Strangely enough, there is no information in the earnings about how much money World of Warcraft has pulled in for the company, or any updates about subscriber numbers. Usually, that gets at least a mention, so maybe, with subscribers certainly down in China, Activision-Blizzard wants to keep that under their hat for now.

Read more →

Filed under: Items, Blizzard, News items, Making money

Activision-Blizzard and their financial future

Barron's has a long article up about Blizzard's corporate overlords at Activision-Blizzard, and as is usual with most pieces of Activision news, people will probably see in it what they want to see. Those who think Bobby Kotick is just a money-grubbing exploiter will find more fuel for their firey fanboy rage: apparently he's a follower of Las Vegas casino entrepreneur Steve Wynn, and is modeling some of Activision-Blizzard's business plan off of that guy, Shareholders, however, will probably be thrilled. In terms of a purely financial sense, Activision-Blizzard is apparently one of the shinest futures around, with Kotick bragging that videogames will eclipse film and TV in terms of moneymaking in just a few years.

From our perspective, as longtime fans and players of Blizzard's games, the most interesting thing I see here is that Barron's makes no distinction at all between Activision and Blizzard any more -- the Activision-Blizzard company, according to the article, is equally responsible for both the Starcraft and Transformers franchises. Obviously, as gamers, we see a huge distinction between those two: one is a classic, storied, much-loved videogame series, and the other is a cash-in on a license that's panned everywhere but the box office. But for the financial guys, they're just both properties of Activision-Blizzard. That's not to say that our Blizzard is entirely lost (anyone who was at BlizzCon last week knows that's not true), but it is a sign that the merger is no longer news. From an outsider perspective, Guitar Hero and World of Warcraft are just two cash cows from the same company.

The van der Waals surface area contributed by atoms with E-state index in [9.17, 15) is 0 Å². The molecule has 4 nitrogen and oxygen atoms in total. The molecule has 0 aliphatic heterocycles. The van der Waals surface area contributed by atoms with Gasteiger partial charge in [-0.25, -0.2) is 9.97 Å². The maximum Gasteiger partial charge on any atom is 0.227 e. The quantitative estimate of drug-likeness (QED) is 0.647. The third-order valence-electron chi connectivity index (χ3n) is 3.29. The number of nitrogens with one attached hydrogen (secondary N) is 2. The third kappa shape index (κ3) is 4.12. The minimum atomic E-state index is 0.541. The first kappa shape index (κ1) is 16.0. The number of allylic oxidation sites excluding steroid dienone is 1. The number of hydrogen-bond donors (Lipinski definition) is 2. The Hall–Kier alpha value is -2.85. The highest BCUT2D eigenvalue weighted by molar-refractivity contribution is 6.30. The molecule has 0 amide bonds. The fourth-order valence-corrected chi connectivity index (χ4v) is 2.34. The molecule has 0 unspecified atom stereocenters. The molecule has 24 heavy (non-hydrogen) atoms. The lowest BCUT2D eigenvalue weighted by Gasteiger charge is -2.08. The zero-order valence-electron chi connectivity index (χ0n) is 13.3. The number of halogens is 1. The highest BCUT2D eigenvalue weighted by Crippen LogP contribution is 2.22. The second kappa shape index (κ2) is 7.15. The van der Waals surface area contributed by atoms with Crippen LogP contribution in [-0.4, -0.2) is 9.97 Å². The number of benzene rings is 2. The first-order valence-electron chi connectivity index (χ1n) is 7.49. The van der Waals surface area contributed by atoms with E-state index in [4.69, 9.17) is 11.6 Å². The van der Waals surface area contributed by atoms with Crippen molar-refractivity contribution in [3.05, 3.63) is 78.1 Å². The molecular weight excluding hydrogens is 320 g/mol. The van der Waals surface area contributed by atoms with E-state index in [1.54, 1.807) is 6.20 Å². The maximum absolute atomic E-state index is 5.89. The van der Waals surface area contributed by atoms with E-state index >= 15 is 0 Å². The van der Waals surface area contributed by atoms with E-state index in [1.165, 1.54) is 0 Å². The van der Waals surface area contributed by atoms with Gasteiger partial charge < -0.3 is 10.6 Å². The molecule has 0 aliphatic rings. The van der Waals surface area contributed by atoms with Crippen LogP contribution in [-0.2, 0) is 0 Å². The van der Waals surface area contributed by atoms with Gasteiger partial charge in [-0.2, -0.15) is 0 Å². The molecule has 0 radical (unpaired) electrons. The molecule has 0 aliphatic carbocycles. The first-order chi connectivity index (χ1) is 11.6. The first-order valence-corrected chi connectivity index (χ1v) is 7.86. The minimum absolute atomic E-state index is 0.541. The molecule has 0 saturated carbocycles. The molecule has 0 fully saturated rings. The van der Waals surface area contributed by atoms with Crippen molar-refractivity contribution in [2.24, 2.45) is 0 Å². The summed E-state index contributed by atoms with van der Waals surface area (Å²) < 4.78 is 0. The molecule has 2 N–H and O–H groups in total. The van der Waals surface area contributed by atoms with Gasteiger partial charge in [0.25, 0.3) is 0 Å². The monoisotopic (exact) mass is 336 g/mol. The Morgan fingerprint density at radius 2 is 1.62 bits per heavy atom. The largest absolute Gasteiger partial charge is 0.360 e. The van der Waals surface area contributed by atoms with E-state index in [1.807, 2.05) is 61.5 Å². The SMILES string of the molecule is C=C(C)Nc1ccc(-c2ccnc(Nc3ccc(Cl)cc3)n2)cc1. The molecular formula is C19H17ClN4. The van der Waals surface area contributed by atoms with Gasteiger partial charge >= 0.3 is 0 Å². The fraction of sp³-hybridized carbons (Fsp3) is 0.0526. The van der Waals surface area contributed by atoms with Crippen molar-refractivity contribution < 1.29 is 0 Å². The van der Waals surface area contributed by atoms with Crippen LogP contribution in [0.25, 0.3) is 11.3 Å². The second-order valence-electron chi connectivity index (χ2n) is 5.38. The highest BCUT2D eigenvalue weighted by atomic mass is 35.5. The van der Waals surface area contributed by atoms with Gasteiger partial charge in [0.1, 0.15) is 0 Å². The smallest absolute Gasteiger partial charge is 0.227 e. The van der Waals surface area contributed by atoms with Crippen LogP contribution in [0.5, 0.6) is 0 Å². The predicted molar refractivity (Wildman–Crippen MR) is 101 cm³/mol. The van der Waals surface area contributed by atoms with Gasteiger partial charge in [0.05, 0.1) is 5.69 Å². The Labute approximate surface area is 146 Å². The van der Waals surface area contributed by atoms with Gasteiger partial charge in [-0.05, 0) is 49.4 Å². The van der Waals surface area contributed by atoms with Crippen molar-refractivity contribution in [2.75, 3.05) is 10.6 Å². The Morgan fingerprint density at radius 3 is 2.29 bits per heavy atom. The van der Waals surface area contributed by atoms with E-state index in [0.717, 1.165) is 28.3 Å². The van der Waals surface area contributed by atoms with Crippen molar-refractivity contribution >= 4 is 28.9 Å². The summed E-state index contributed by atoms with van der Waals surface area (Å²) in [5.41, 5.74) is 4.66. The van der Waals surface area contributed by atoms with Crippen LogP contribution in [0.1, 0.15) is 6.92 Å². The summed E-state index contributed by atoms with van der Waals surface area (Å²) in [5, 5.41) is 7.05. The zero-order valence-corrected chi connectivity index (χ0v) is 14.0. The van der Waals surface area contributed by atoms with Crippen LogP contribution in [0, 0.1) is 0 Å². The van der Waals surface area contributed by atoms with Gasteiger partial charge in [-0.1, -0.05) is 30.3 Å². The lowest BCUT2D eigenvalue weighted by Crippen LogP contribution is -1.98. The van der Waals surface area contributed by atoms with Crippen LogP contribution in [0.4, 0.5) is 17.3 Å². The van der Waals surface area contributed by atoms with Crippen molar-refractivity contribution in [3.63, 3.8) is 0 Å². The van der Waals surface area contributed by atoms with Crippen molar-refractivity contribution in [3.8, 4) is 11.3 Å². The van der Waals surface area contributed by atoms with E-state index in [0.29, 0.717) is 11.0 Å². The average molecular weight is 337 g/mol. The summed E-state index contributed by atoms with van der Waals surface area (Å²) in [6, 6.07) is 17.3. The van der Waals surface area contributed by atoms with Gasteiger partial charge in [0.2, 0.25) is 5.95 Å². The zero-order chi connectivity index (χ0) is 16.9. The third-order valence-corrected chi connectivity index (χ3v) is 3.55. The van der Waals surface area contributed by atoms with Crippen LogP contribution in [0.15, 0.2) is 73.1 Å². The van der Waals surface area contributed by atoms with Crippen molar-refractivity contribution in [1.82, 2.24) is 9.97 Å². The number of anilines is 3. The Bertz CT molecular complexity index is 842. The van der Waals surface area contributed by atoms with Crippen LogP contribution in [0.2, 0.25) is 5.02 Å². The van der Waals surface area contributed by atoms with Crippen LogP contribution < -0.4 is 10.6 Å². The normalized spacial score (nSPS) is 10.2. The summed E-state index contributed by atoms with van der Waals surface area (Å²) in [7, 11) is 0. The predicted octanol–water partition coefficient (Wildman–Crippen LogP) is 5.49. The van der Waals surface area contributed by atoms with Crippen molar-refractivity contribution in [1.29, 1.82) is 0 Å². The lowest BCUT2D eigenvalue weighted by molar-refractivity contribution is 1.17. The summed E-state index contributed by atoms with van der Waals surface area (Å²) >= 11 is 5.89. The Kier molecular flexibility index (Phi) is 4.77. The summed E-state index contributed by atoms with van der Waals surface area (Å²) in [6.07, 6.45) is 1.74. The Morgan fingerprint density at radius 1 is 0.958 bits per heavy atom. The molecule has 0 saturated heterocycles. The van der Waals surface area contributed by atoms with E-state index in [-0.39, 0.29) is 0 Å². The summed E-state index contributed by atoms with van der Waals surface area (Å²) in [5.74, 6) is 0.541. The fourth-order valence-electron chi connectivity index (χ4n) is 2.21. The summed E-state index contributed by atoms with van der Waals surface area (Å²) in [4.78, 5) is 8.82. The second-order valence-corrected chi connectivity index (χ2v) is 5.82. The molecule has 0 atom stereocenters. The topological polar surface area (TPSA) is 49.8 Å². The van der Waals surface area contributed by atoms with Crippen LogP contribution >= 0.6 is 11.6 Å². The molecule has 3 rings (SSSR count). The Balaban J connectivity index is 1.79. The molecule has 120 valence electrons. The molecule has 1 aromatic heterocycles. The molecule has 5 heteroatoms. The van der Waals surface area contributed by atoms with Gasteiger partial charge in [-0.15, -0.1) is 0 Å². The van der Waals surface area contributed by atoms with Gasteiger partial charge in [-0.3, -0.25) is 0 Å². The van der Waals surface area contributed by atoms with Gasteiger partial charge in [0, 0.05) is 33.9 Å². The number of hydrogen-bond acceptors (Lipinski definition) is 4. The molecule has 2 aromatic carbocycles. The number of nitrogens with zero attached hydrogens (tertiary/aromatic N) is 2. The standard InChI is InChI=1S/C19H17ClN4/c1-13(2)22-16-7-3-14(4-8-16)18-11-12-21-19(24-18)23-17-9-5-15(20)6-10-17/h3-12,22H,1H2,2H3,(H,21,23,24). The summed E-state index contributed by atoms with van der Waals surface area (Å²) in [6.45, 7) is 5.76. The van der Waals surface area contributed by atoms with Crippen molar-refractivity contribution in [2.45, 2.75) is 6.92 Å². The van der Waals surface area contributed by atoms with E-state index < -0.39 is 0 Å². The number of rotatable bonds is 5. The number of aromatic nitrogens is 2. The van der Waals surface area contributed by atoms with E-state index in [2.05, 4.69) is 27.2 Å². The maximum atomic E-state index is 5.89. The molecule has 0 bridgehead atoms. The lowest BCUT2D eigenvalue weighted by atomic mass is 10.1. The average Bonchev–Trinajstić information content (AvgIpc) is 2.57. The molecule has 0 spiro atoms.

Filed under: Analysis / Opinion, Blizzard, News items, Economy, NPCs

Blizzard on the Battle.net update


Activision-Blizzard held their second quarter conference call yesterday, and in addition to addressing the Starcraft II delay, both Mike Morhaime and Activision CEO Bobby Kotick shared some insight into what the revamped Battle.net will be like. The brand new system (which is currently up and working, albeit in a very skeleton form so far) will have "social networking features, cross-game communication, [and] unified account management," in addition to features that will let players "share experiences" with each other online (we'd presume that means things like screenshot galleries and leaderboards, but who knows?). Kotick also spoke up, and compared the service to that other popular online community, Xbox Live.

Blizzard is still saying the new Battle.net will come in conjunction with the new Starcraft, so we'll have to keep an eye out for them both in the first half of 2010. It'll be interesting to see what other features Blizzard adds in, and exactly what form features like "cross-game communication" take -- do they mean actual in-game messaging across games, or just status updates and messages on a social network? Kotick's comparison to Xbox Live raises some questions, too, as that's a much wider service than you'd think Battle.net would be. But then again, the guy's a CEO, and all CEOs have a tendency to overestimate exactly what their company is doing. Like most of Blizzard's upcoming releases, we'll have to wait and see on Battle.net.